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Puyallup welcomes nearly 120 new teachers
Puyallup welcomes nearly 120 new teachers
Posted on 09/09/2018
Puyallup welcomes nearly 120 new teachers

You can feel the excitement beginning to build. Puyallup school offices are open, educators and support staff are coming together for training and professional development activities, and students are preparing to return to the classroom in early September.

And nearly 120 new teachers are being welcomed into the Puyallup community.

It was all smiles at Aylen Junior High on August 23 as the new Puyallup School District teachers were introduced to staff and community members during a luncheon held in their honor.

The annual event is hosted by the Kiwanis Club of Puyallup. This year’s host was Puyallup Kiwanis President Dennis King. The Kiwanis Club of Puyallup was founded in 1921 and has hosted the annual new teacher event since 1944. The Kiwanis members greeted the new teachers and joined them at their tables for lunch.

Superintendent Tim Yeomans welcomed the new educators and thanked the Puyallup community for their support. “We have a place for all of you who made the choice to come here. We are a family, and you will find that the community shows up, and they will show up for you,” says Yeomans.

“I can’t wait for you to get started and make a huge impact on our kids.”
Puyallup School District Superintendent Tim Yeomans

Each of the new educators has a unique story. Some have had successful careers in the public sector and decided to become an educator as a way to give back to the community. Others are at the beginning of their career, having recently graduated from college. Many are former Puyallup students who are returning to their own community in a new role. And there are those who worked in the district as paraeducators and returned to college to earn their teaching degree.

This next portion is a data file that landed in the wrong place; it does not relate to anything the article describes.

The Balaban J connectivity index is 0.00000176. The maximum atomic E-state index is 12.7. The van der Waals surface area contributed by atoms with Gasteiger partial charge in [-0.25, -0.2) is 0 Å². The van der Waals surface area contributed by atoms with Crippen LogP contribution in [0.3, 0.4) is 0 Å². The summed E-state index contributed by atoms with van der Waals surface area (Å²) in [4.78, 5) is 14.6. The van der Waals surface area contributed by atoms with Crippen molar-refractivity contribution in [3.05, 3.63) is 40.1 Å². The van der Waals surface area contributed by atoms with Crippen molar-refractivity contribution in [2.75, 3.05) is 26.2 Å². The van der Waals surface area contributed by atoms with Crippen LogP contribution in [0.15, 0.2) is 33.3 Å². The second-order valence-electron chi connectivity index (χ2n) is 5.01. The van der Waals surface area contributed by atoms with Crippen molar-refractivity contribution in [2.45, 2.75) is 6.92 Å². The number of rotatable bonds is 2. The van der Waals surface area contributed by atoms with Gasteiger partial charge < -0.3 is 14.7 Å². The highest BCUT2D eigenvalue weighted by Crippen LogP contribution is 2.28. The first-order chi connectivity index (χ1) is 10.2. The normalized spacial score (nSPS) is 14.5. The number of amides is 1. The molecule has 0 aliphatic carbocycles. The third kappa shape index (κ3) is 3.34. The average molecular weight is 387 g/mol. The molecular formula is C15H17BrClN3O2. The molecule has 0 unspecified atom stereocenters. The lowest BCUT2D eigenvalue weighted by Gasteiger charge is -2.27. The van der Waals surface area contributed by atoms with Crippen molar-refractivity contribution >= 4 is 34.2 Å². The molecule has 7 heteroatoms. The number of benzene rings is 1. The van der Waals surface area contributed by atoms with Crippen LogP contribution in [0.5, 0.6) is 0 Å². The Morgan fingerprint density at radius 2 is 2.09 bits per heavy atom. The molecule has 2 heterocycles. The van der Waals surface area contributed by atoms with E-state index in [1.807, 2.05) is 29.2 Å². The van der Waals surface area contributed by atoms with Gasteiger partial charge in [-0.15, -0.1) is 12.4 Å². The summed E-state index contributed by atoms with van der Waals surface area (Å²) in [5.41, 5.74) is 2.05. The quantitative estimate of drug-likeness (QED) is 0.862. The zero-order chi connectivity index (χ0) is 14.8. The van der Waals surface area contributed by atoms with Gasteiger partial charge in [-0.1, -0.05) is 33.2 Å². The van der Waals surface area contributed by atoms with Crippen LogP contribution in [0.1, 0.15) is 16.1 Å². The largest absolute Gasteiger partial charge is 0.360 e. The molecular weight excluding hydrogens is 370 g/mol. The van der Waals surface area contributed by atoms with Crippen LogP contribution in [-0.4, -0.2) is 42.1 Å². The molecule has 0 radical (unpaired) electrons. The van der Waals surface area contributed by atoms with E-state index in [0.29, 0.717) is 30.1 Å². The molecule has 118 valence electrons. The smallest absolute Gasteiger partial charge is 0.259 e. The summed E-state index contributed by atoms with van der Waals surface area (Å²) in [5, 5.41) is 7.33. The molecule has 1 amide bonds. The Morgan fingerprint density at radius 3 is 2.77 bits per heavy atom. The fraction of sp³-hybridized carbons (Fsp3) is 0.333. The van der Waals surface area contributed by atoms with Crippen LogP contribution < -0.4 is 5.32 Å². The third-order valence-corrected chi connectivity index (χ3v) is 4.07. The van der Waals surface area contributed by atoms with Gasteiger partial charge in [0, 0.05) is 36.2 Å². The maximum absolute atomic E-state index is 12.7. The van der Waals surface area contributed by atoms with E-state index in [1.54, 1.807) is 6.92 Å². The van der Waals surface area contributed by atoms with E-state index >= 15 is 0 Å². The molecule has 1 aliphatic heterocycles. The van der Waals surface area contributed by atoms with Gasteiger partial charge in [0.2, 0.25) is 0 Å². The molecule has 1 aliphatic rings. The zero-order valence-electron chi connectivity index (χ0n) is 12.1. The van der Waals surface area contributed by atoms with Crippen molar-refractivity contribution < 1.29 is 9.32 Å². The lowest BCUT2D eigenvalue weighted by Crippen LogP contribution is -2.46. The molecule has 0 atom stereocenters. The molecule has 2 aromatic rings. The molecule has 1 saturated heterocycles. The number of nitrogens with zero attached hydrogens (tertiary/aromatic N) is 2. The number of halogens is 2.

When the teachers were introduced, the audience learned where they had been before joining Puyallup Schools. One was returning from Abu Dhabi. One came from Mexico. Many came from other states such as Arkansas, Texas, Massachusetts, Michigan, and Indiana.

Many have grown up in Puyallup. Elementary teacher Kelsey Noble was introduced as a fourth generation Puyallup educator.

Puyallup High School teacher and Rogers High graduate John Anderle will be an art instructor after a 30-year career as a designer, including ten years in California. “I’ve always loved teaching and coached for a number of years. With a degree from the Art Institute, I’m starting with a clean slate,” he says.

Puyallup High’s new Biology and Natural Resource teacher Katie Coats has worked as a scientist for the past 21 years, and says she is ready for a change.

When asked why so many educators are hired for the coming year, Director of Human Resources Staffing and School Support, Ailene Baxter said there are many reasons. Seasoned educators have begun to retire in recent years, some have left for other career opportunities or the need to relocate for family, and the student population in Puyallup continues to grow.

Nancy French